Only somebody who is fully conscious of this existential status in front of the values and thus humbled by this unbridgeable gulf is capable to give authentic testimony. It is thus required to be conscious of the difference between a value for me (merely subjective) and value in itself, for the testimony intends to secure the validity of the good in itself -even though it promotes a value of which the existential significance is expressed precisely in the testimony. In order to do so the attitude of the testifier should be characterized by what I would call an 'ontological humility'. This special kind of humility (different although related to social-humility) that bases itself on the recognition of the ontological predicament of human person when faced with transcendence, is expressed by the words of John the Baptist: cuius non sum dignus calciamente portare (Mt 3,11).


4. Counterparts of the Phenomena:What it is not 'to testify'?

a) To give a false testimony

One way of identifying the real nature of a given phenomenon is describing the phenomena or acts opposed to it. One of these acts in our case is false testimony whose formal structure is almost the same. It consists similar to the one described above that are prerequisites to and makes up the act of testifying. The essential difference stems from the intentional object that drifts away from what is the intrinsic principle of the transcendent value. The intentional object of false testimony comes to existence through the distortion of a real value or truth in itself -mostly by depriving it from its transcendence. It leads to equally false testimonies if 1) one doesn't express or describe a value or truth in a faithful way or 2) if one promotes a truth or value replacing it or 3) if one tries to mask or cover the objective value or truth that is called for at a concrete situation. These false testimonies are often motivated by avoiding the sacrifice that a true testimony would imply.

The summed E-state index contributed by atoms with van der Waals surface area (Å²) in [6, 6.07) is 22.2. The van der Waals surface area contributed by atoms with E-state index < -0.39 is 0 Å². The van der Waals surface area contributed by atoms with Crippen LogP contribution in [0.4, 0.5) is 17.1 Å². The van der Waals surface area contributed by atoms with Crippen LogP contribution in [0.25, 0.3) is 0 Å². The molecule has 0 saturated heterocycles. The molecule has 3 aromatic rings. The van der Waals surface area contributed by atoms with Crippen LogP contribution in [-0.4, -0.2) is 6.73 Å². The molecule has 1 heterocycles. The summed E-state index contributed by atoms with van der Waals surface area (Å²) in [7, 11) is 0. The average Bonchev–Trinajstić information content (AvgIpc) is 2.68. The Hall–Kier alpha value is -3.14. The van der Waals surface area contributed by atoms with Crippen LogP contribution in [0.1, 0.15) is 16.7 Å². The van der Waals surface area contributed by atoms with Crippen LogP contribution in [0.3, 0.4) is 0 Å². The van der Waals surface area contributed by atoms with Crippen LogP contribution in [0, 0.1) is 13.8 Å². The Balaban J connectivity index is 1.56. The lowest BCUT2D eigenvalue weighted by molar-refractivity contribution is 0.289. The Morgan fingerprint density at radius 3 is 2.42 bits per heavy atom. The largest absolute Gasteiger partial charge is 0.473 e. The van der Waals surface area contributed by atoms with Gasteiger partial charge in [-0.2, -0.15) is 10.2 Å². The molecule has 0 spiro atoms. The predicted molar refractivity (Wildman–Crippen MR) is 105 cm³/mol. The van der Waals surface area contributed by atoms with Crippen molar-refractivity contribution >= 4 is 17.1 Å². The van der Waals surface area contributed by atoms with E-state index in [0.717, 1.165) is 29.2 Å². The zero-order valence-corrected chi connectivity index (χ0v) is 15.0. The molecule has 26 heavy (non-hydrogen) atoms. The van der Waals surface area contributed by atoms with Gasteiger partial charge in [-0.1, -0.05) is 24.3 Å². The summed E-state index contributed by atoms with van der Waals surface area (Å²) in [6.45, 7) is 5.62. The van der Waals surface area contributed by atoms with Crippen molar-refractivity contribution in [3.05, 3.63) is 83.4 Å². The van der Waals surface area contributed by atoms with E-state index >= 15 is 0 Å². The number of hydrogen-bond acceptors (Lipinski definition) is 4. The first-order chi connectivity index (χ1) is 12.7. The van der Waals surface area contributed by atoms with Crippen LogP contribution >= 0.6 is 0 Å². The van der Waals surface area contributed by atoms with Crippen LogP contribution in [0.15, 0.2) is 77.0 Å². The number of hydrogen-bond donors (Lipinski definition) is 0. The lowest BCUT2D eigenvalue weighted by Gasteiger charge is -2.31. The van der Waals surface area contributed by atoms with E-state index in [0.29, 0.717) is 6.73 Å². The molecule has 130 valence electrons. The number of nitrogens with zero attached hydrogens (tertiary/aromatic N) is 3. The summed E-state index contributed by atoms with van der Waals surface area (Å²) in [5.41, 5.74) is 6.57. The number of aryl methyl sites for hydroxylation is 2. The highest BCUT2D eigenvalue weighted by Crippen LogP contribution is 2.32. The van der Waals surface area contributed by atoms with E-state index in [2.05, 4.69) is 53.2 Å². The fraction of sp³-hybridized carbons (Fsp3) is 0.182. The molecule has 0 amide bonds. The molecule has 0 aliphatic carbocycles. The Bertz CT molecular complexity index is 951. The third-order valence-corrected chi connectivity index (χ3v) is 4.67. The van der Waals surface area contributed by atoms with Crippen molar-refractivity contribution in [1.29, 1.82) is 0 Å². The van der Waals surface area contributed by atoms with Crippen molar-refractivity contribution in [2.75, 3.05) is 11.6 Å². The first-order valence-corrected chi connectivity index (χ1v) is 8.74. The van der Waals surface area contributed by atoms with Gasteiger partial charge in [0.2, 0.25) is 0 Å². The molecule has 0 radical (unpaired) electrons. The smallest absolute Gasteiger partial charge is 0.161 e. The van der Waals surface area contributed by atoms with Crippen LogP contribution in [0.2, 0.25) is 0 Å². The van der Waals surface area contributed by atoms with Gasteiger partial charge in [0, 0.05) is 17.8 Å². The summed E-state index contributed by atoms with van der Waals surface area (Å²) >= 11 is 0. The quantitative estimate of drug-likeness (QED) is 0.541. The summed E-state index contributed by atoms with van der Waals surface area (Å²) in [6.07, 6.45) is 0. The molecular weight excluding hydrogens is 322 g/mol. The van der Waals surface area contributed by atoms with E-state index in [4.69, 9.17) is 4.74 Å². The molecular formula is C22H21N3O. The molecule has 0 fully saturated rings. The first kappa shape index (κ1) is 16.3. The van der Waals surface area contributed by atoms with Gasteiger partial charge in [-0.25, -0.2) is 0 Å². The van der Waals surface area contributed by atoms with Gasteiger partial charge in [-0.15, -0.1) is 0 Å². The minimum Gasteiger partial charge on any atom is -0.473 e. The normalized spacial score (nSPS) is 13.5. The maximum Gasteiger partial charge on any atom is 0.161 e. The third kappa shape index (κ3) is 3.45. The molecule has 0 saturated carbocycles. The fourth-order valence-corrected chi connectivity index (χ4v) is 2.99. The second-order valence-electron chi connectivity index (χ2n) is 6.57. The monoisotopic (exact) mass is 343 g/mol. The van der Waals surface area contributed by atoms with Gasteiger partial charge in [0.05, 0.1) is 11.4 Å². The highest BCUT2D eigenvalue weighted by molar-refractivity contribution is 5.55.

Some false testimonies are given on purpose, others result from ignorance of the real nature of the given value or truth. In any case, the moral value of testimony essentially depends on the objectivity and veracity of its intentional object.


b) To renounce to testify

To renounce to testify is certainly also opposed to authentic testimony. One should not get confused about the moral evaluation of this phenomenon by the argument, according to which "whoever does not testify is not doing anything morally relevant". The renunciation of testimony is based on a moral choice that deliberately leaves out of consideration or explicitly rejects the objective exigency, call and demand of a value or truth to be realized through testimony. Whoever consciously renounces to testify (rather than is simply ignorant of such exigency) must have had a previous intuition into the existence of such an exigency. Here arises a question: could it ever be that the requirement to testify is overridden by another morally relevant aspect that makes renunciation morally acceptable? The response to this question depends on the status of the value within the hierarchical order of values, i.e. in the ordo amoris as it is called by Saint Augustine, of whom Stein and Scheler adopted the idea. In the case that there is another value that has higher dignity among the competing goods in the consciousness, it is certainly more prudent not to testify the lower value but rather to follow the distinct call of the higher value or truth.

It has to be stressed however that one can rightly talk about 'renouncing a testimony' only if there is an objective exigency that comes from the truth or value in question. In this case not to respond to it, is always already a response, namely a rejection that is of moral relevance.

We not only have to respond to the demand of value or truth that is jeopardized but at the same time we owe an answer to the (human or divine) person who forms the community for which this value or truth is a constitutive part. Thanks to this intersubjective character, to renounce to testify is by the same token always a response to a person (either human or divine). This negative 'response' possesses the same moral weight as the testimony itself: it is capable of characterizing (in this case negatively) a person with respect to her morality or, in the case of religious testimony, with respect to her faith. Both (to testify or to renounce to do so) reveal like no other act our moral status, for it shows one's disposition and fundamental attitude towards the sphere of values. Thus a testimony is never just a particular answer at a given moment, but a response that is one of the keenest and most telling expressions of who we really are.


c) Betrayal